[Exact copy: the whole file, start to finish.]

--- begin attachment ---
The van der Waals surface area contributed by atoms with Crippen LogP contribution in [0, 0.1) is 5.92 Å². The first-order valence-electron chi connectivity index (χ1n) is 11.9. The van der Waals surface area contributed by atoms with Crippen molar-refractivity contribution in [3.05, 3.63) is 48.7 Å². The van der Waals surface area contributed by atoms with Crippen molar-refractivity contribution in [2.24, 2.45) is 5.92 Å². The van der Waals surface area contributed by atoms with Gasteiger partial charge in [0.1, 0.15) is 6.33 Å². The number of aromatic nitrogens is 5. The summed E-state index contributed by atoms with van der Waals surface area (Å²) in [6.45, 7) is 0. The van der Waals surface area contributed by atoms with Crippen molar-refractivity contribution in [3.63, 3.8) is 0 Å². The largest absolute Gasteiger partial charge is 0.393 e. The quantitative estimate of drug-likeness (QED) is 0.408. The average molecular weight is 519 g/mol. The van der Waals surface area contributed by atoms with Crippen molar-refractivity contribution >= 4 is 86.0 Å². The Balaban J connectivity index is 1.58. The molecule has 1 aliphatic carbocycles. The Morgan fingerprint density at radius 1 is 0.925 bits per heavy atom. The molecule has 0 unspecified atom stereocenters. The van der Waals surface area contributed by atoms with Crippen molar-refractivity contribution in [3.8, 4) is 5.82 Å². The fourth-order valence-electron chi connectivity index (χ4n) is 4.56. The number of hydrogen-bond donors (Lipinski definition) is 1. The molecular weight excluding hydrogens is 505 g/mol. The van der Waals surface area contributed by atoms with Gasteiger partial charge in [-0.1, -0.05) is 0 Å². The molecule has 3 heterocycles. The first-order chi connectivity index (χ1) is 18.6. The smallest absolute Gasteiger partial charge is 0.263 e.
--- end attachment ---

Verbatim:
The van der Waals surface area contributed by atoms with Crippen LogP contribution in [0, 0.1) is 5.92 Å². The first-order valence-electron chi connectivity index (χ1n) is 11.9. The van der Waals surface area contributed by atoms with Crippen molar-refractivity contribution in [3.05, 3.63) is 48.7 Å². The van der Waals surface area contributed by atoms with Crippen molar-refractivity contribution in [2.24, 2.45) is 5.92 Å². The van der Waals surface area contributed by atoms with Gasteiger partial charge in [0.1, 0.15) is 6.33 Å². The number of aromatic nitrogens is 5. The summed E-state index contributed by atoms with van der Waals surface area (Å²) in [6.45, 7) is 0. The van der Waals surface area contributed by atoms with Crippen molar-refractivity contribution in [3.63, 3.8) is 0 Å². The largest absolute Gasteiger partial charge is 0.393 e. The quantitative estimate of drug-likeness (QED) is 0.408. The average molecular weight is 519 g/mol. The van der Waals surface area contributed by atoms with Crippen molar-refractivity contribution >= 4 is 86.0 Å². The Balaban J connectivity index is 1.58. The molecule has 1 aliphatic carbocycles. The Morgan fingerprint density at radius 1 is 0.925 bits per heavy atom. The molecule has 0 unspecified atom stereocenters. The van der Waals surface area contributed by atoms with Crippen molar-refractivity contribution in [3.8, 4) is 5.82 Å². The fourth-order valence-electron chi connectivity index (χ4n) is 4.56. The number of hydrogen-bond donors (Lipinski definition) is 1. The molecular weight excluding hydrogens is 505 g/mol. The van der Waals surface area contributed by atoms with Gasteiger partial charge in [-0.1, -0.05) is 0 Å². The molecule has 3 heterocycles. The first-order chi connectivity index (χ1) is 18.6. The smallest absolute Gasteiger partial charge is 0.263 e.